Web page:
This weekend me and a couple of friends decided to go to Damascus to see Ziad Rahabani in Concert. We unfortunately could not get any tickets so instead we made use of our time by walking through the old city and enjoying what old Damascus and its souqs had to offer. And I realize that when in Damascus there are things that I like to do, things that become ritualistic and others that are habits.
On my last trip I was introduced to a lovely popular restaurant called Abu Al Ezz (أبو العز) which serves the best meat pies or pastries, sfei7a. They come in a yogurt sauce or a tomato sauce. Both are delicious and well worth the walk down the alleyway past the throngs of people. When you walk into this place, you see an oven and three men continuously making the delicacy. But walk up a short flight of steps and you walking into a restaurant of three levels that can seat around 400 people if not more.
I love this little place at the end of Hamidieh. Its on your right just as you walk out to the square in front of the Umayyad Mosque. Here you walk up windy old basalt steps lined with all sorts of handicrafts and antiques. At the top of the stairs is a little deck that is also littered with goods and in the center, beautiful old chairs that you can sit on and look out to the square and the mosque from. I like this shop and it is a ritual of mine to visit it whenever I am in Damascus. I like to look around and walk through and try and see if there is anything I like. Unfortunately this time there wasn’t. anything that caught my fancy, but I still enjoyed the view from the top.
The Nawfara coffee shop and its story teller Abu Shadi are staples in my visits. I can never really tell what he is saying but for half an hour I am back in my childhood listening to a theatrical voice, tell a story of some hero or other fighting battles, reciting poetry and wooing women. I keep saying this, storytelling is a dying art that needs to be revived and this man may not be the best but he is one of a few, and infact the only one I know of who does this on a regular basis and can be counted on to present everyday at the same time and the same place, without fail.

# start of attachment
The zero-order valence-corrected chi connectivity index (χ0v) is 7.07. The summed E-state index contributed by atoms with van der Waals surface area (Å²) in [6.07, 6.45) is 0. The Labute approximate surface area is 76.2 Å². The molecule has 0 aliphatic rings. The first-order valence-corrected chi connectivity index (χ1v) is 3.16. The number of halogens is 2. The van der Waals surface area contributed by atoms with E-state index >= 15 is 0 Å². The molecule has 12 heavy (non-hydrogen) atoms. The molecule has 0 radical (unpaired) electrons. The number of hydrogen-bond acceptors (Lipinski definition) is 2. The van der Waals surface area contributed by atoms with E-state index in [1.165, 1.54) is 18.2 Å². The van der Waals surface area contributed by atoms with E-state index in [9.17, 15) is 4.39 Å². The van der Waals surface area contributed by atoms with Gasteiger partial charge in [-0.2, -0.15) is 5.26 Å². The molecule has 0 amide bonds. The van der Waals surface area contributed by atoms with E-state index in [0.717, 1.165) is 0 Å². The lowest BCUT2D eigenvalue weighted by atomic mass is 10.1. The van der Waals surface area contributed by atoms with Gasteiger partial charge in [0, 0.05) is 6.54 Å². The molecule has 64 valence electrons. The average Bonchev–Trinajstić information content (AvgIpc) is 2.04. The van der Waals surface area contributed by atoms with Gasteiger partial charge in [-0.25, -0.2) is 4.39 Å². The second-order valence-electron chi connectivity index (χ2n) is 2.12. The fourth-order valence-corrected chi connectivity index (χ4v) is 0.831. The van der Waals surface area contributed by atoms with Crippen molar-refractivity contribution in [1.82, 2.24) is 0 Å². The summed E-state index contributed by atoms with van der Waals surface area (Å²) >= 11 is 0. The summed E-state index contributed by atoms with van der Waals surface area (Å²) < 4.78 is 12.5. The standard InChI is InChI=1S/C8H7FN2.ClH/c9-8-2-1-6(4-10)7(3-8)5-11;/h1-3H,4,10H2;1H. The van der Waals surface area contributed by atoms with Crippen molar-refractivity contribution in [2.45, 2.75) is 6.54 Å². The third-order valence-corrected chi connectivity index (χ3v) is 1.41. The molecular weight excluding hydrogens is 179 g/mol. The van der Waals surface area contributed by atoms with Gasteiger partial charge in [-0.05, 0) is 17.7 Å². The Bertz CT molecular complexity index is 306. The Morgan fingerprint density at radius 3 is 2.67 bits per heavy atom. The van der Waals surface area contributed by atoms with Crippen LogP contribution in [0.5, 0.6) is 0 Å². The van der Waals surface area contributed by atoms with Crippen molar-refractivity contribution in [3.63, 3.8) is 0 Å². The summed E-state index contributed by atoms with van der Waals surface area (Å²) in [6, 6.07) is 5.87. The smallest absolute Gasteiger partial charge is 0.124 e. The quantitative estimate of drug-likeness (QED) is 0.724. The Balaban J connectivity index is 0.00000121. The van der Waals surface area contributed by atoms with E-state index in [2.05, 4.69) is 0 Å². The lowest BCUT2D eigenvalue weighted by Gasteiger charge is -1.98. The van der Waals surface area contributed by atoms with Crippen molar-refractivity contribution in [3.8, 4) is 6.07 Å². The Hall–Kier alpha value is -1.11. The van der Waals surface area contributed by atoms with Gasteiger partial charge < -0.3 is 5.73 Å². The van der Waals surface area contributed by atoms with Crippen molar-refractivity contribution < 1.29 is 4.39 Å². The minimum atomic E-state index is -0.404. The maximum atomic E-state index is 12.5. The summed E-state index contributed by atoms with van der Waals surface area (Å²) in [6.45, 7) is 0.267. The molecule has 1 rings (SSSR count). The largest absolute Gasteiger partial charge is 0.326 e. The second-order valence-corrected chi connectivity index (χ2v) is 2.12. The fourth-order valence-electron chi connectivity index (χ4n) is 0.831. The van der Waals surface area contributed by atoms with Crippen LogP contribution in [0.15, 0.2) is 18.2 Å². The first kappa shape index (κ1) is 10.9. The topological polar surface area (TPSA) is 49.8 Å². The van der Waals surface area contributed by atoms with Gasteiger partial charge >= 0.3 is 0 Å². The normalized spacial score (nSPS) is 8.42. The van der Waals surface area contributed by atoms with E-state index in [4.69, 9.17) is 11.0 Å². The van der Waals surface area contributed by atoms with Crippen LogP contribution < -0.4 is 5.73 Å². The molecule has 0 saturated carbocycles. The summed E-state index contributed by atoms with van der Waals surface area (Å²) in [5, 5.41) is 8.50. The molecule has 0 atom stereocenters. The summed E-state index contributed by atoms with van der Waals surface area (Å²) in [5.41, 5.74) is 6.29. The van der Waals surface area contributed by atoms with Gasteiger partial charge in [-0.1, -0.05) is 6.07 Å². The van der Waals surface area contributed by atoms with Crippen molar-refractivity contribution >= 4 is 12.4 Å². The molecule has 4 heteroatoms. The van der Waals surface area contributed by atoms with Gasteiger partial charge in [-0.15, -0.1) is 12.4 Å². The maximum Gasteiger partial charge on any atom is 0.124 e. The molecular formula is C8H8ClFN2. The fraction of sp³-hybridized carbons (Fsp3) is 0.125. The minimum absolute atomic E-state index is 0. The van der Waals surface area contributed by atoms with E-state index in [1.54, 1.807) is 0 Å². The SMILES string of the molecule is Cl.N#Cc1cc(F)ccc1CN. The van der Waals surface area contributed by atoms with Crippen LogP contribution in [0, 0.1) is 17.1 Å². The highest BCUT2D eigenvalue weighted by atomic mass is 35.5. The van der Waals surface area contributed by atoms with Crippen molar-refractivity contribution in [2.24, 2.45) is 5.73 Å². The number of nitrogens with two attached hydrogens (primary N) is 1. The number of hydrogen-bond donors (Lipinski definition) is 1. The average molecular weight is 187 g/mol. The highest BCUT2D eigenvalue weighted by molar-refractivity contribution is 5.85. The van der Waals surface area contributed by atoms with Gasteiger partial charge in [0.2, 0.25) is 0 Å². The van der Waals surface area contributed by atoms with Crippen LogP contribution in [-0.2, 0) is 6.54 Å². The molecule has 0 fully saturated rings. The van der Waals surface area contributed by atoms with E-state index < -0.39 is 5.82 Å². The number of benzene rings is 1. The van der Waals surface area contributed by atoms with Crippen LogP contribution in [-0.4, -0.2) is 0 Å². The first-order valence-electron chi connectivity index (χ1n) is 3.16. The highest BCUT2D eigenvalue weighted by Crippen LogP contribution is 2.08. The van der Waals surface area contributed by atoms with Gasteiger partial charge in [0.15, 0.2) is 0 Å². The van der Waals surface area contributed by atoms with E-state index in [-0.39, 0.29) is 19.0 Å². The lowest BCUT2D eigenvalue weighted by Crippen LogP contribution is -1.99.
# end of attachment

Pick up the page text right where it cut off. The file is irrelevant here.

Do you know Mahmoud Shahin? An artist and a writer who has a little shop where he sits every afternoon painting away as times goes by? I stop at his shop every time to say hello and chat for a few minutes. This is a wonderfully old man who has a lot to say in his own way about how the world works in words and in colors.
On this trip I also did something new. We all went to the National Museum. This is a huge complex made up of about 30 large halls full of all sorts of artifacts from different eras and civilizations. Walking through I was reminded of the museum in Cairo and of the artifacts in Jordan. And just as I thought oh boy not another stone I walked into the last two halls, where I perked up with joy at seeing beautiful old books, and scriptures. On them was writing in all sorts of Arabic scripts and illuminated in the most beautiful of ways. I enjoyed pouring over every page laid out. And just when I was done with that I walked into the woodwork room to see some beautiful old workmanship. So exquisite, so detailed, so beautiful, I love every piece of craftsmanship in that hall and if I could I would have taken them home with me. We were also lucky to see the art exhibition that was up for the month. Six halls full of Syrian Art some of it old from the 1920’s and 30’s and some of it new. The museum which at first I thought was going to b e a letdown, turned out to be a wonderful way to spend the morning.
Damascus is an interesting place. I don’t know much of it outside the old city walls. And I am quite content to keep it that way. But I did make it out and got to see a different Damascus. One that is new, modern, and glitzy. I kept thinking I was in a different world, and was very happy to return to the old part of town. It never ceases to amazes me how there are different worlds, side by side. Old and new, affluent and poor, modern and traditional all in one small space. I like being able to move between them, but my heart is an old one that likes worn stone and wood, old cobbled streets, and history etched in the atmosphere and peoples bones.